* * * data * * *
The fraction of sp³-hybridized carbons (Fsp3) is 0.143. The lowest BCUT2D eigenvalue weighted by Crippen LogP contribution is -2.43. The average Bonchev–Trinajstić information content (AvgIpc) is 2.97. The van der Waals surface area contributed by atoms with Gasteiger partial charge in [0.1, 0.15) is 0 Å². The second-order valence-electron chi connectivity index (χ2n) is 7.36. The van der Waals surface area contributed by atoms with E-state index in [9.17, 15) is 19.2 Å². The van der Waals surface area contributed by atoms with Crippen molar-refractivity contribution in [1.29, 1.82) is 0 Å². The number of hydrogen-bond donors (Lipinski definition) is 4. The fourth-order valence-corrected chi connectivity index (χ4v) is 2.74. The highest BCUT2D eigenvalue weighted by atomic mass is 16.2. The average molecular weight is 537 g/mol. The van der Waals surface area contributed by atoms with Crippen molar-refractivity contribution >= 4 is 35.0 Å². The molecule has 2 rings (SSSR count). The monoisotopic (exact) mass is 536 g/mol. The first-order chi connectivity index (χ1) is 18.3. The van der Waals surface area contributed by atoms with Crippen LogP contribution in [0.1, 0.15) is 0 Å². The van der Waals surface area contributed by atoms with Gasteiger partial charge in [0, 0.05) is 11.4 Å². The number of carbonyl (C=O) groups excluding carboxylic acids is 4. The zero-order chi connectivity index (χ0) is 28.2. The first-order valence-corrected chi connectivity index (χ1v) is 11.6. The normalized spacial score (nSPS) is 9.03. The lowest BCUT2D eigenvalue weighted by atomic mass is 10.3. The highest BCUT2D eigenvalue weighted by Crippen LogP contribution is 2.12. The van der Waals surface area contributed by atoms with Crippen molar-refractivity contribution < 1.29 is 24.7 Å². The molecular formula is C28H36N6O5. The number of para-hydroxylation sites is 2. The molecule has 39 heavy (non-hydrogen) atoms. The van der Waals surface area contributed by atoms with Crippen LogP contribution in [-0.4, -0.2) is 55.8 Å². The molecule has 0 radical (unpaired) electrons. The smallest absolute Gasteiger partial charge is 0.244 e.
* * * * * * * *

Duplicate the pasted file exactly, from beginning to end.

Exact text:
The fraction of sp³-hybridized carbons (Fsp3) is 0.143. The lowest BCUT2D eigenvalue weighted by Crippen LogP contribution is -2.43. The average Bonchev–Trinajstić information content (AvgIpc) is 2.97. The van der Waals surface area contributed by atoms with Gasteiger partial charge in [0.1, 0.15) is 0 Å². The second-order valence-electron chi connectivity index (χ2n) is 7.36. The van der Waals surface area contributed by atoms with E-state index in [9.17, 15) is 19.2 Å². The van der Waals surface area contributed by atoms with Crippen molar-refractivity contribution in [1.29, 1.82) is 0 Å². The number of hydrogen-bond donors (Lipinski definition) is 4. The fourth-order valence-corrected chi connectivity index (χ4v) is 2.74. The highest BCUT2D eigenvalue weighted by atomic mass is 16.2. The average molecular weight is 537 g/mol. The van der Waals surface area contributed by atoms with Crippen molar-refractivity contribution >= 4 is 35.0 Å². The molecule has 2 rings (SSSR count). The monoisotopic (exact) mass is 536 g/mol. The first-order chi connectivity index (χ1) is 18.3. The van der Waals surface area contributed by atoms with Crippen LogP contribution in [0.1, 0.15) is 0 Å². The van der Waals surface area contributed by atoms with Gasteiger partial charge in [0, 0.05) is 11.4 Å². The number of carbonyl (C=O) groups excluding carboxylic acids is 4. The zero-order chi connectivity index (χ0) is 28.2. The first-order valence-corrected chi connectivity index (χ1v) is 11.6. The normalized spacial score (nSPS) is 9.03. The lowest BCUT2D eigenvalue weighted by atomic mass is 10.3. The highest BCUT2D eigenvalue weighted by Crippen LogP contribution is 2.12. The van der Waals surface area contributed by atoms with Crippen molar-refractivity contribution < 1.29 is 24.7 Å². The molecular formula is C28H36N6O5. The number of para-hydroxylation sites is 2. The molecule has 39 heavy (non-hydrogen) atoms. The van der Waals surface area contributed by atoms with Crippen LogP contribution in [-0.4, -0.2) is 55.8 Å². The molecule has 0 radical (unpaired) electrons. The smallest absolute Gasteiger partial charge is 0.244 e.